Friday, April 13, 2007

Ibn Ezra, R.Tov Elem and "Who Wrote The Bible?"

This regarding the contention that the (well-known-in-the-blogosphere) hints of post-Mosaic prophetic pieces to the text constitute adding or taking from Torah [my emphasis];

"One can ask, doesn’t the Torah write of itself “Do not add to it” (Devarim 13:1)? The answer is that which R’ Abraham (Ibn Ezra) himself wrote in his commentary to Va-etchanan (Devarim 5:5) that the words are like bodies and their meanings like souls; therefore, there are many sections of the Torah which are repeated two or three times, where each adds something that the others don’t, yet are not considered ‘additions’ to the Torah. Furthermore, in his first comment in Lech-Lecha (Bereishis 12:4) he states that ‘do not add to it’ was only said with regard to the commandments, meaning, that when the Torah warned us not to add, it only warned not to add to the number of mitzvoth or to their fundamentals, but not about adding words. Thus, if a prophet added a word or words to explain something about which he had a tradition, this is not considered an ‘addition’".

From ADDerabbi here . Also end notes to the chapter "Chate'u Yisrael" from David Weiss Halivni's "Peshat and Derash", and section on the 8th Ikkur from Shapiro's "Limits of Orthodoxy Theology". Also in his review of Shapiro's book, R. Y. Blau makes some valuable comments on Ibn Ezra and R. Tove Elem;

I would also add that all of the verses mentioned by Ibn Ezra are relatively peripheral to the biblical story, such as an aside alluding to where Og’s crib can be found. By incorporating such limitations on post-Mosiac verses, it would seem possible to allow for a few isolated verses as coming from a later prophet while still asserting that for all intents and purposes,the Torah of ours can be traced back to Moshe. It may be that we should reject Ibn Ezra’s view as a maverick position outside the consensus. Even if we do accept it as a legitimate possibility, the fact that we cannot give a concrete number of verses that can be attributed to a later author without sliding into heresy in no way invalidates the idea that a boundary exists. All concepts include gray areas but those questionable areas do not undermine the concepts. (p.184)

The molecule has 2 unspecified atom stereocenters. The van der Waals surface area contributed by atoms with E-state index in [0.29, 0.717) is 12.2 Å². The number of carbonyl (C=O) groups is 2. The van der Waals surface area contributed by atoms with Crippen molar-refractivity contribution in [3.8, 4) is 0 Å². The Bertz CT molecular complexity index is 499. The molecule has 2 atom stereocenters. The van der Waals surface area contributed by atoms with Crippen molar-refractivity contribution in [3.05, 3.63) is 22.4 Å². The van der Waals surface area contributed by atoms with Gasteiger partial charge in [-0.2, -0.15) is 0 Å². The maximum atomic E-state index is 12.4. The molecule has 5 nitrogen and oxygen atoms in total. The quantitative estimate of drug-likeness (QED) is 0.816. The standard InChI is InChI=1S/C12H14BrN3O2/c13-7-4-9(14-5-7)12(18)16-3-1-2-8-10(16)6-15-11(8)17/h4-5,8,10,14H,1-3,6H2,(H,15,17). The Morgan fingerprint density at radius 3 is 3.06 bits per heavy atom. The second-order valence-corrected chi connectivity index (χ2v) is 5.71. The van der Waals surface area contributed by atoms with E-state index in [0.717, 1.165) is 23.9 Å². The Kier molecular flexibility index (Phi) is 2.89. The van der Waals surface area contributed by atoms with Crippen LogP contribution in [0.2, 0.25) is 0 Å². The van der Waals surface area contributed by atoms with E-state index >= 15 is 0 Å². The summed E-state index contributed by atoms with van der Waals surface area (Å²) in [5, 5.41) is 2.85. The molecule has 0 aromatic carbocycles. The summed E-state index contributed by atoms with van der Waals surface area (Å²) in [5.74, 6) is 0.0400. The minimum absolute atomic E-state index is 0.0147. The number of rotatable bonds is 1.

Interestingly, he does not mention the statement that these post-Mosaic contributions come "to explain something" about which there was a tradition. Maybe it didn't even need to be mentioned. Is there the possibility of later additions being made to clarify context and meaning, based in Nevuah - but not on a specific narrative mesorah?


At 4/13/2007 2:19 PM, Blogger David Guttmann said...

>Is there the possibility of later additions being made to clarify context and meaning, based in Nevuah - but not on a specific narrative mesorah?

Nevuah would be a problem for Halacha according to rambam. Nevuah that explains narrative would probably not be a problem as we see Yftach for example tells his story of the Exodus and other neviim theirs. especially see Tehilim where Rambam and the rabbis use the narrative there to explain Sinai which is not found in the Torah text.

See my last few posts on Mesora according to rambam and ramban and the surprising conclusion that Ramban is much less wedded to the plain text than Rambam. Ramban is also more flexible.

At 4/15/2007 11:27 AM, Anonymous Anonymous said...

Oh no, I didn't mean changes to halachot based on Nevuah. I ONLY meant a NARRATIVE change/addition/correction that was 'simply' NOT based on an external-to-the-text tradition, but WAS done by someone w/ authority to do so. Mere narrative rephrasings that would help clarify context for later generations, for example.


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